What bike to choose? Furo x max vs Volt Metro

naya812

New Member
Region
United Kingdom
Hi guys,

Im buying my first ebike and I think ive narrowed it down to these two. The main points it should hit for me are:

1. I need to ride minimum 10 miles 2 times a week. The main thing is id like to not feel tired on my journey and perhaps arrive at my destination a little quicker than I currently do(takes me about 30 mins), so may use higher assist levels? Im sure most ebikes cover this range anyway.

2. Weight is a big one for me, im an 8 stone female and dont really want to end up with a bike thats too heavy, I currently ride a decathlon single speed bike thats 13kg which is perfect for me weight wise. I dont mind heavier but not if its going to feel drastically different.

3. Should be folding.

4. 20'' Wheels preferably.

I am also open to doing a conversion job on my single speed bike, was thinking of getting a Bafang motor like the Furo X and converting it myself too, what do you think? Open to any suggestions!

Heres the spec pages for each:

Furo X (Max)

Volt Metro (Standard one)


My current bike - Decathlon Btwin Single Speed Folding

What bike do you guys think is better overall or more suitable, thanks in advance!

Maria x
 

indianajo

Well-Known Member
Unless you have a dirty shop area with a vise, bench, drill motor, drill set, hacksaw, set wrenches & drivers, plus a terminal crimp tool, I wouldn't try a conversion. Not likely in London, but you may be out in the country somewhere.
I don't see bike weight being crucial for an electric bike, unless you have to lift it up stairs or into a motor vehicle. In particular, that furo carbon fiber has no business being ridden at speed. Your pavement may be much more perfect than mine, pavement was certainly perfect in W. Germany when I was there Reforger 82. But I wouldn't ride 20" wheels through a pot hole. Then again, I don't have to store my bike in a closet.
The 11 speed rear on one of the bikes with a mid drive would get you about 500 miles per chain at speed. Not too practical for a commuter. I get about 5000 miles per chain with an 8 speed hub driven bike. About 2 1/2 years.
UK is pretty civilized, I'd say connect with a local dealer. Ebikes are subject to flaky electrical problems and if you pay more than the $221 I did for motor+controller+display+handles+PASpickup, then you want a dealer to handle hassling with the factory. At $221, I just threw away my system when it wore out (4500 miles) and bolted on another hub motor.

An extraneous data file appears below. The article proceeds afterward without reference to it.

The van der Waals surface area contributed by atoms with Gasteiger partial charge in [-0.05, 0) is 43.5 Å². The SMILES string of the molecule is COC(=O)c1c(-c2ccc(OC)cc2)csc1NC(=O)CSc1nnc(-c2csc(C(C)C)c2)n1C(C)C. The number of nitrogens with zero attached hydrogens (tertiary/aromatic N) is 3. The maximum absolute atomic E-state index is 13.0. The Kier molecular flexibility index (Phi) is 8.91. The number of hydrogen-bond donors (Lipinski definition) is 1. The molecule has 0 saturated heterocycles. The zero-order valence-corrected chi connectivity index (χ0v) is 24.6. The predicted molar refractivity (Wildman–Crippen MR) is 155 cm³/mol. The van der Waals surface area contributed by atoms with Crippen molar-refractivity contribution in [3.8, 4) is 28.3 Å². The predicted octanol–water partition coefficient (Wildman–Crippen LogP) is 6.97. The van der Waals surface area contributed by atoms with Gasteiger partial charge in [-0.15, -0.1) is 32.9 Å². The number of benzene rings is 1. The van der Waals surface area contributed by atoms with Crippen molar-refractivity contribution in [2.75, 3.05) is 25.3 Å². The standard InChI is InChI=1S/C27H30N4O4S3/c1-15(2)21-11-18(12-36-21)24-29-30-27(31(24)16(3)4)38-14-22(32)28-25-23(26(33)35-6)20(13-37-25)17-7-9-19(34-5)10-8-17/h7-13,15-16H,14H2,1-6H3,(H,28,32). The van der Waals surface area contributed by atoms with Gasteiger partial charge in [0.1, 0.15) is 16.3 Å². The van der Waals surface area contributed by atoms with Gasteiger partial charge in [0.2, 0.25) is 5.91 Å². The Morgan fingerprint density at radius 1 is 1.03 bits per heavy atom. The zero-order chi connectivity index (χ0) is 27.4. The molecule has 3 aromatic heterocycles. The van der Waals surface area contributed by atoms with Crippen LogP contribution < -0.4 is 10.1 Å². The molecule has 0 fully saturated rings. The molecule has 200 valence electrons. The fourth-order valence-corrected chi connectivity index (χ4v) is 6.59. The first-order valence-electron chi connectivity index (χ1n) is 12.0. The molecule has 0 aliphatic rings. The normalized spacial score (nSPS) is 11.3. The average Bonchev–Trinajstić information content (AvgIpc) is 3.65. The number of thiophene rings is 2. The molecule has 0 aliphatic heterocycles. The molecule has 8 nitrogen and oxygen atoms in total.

And for an ebike, don't be afraid of 6120 aluminum cast frame. Mine has lasted 6000 miles so far, no issues, and I weigh it down with up to 80 lb groceries or ag supplies. If you find picking it up annoying, lift more weights. I do in the winter, & I'm age 70. Summers I spend picking up tree limbs & throwing them in the gulley; no weights required. Carbon fiber frames are for racers, not for commuters. I pedal 174 lb bike+groceries up grades up to 15%, frequently unpowered, and it doesn't run my heart rate up over 144. That is more than me, I'm 160-170 lb. I'm pretty slow though, I average 8-9 mph. Club riders blow by me without speaking or waving. Pavement & derailleurs are wonderfully efficient.
 
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McCorby

Well-Known Member
The 11 speed rear on one of the bikes with a mid drive would get you about 500 miles per chain at speed. Not too practical for a commuter.
I don’t think this is true at all. If you don’t lug the bike in higher gears, and you perform simple chain maintenance, there’s no reason you can’t get a few thousand miles on a chain.

Edit: With more thought, depending on riding habits and with an 11 speed cassette, 3000 miles may be a slight ”stretch”, but a couple thousand miles on a chain should be doable. Definitely more than 500 miles!
 
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naya812

New Member
Region
United Kingdom
Unless you have a dirty shop area with a vise, bench, drill motor, drill set, hacksaw, set wrenches & drivers, plus a terminal crimp tool, I wouldn't try a conversion. Not likely in London, but you may be out in the country somewhere.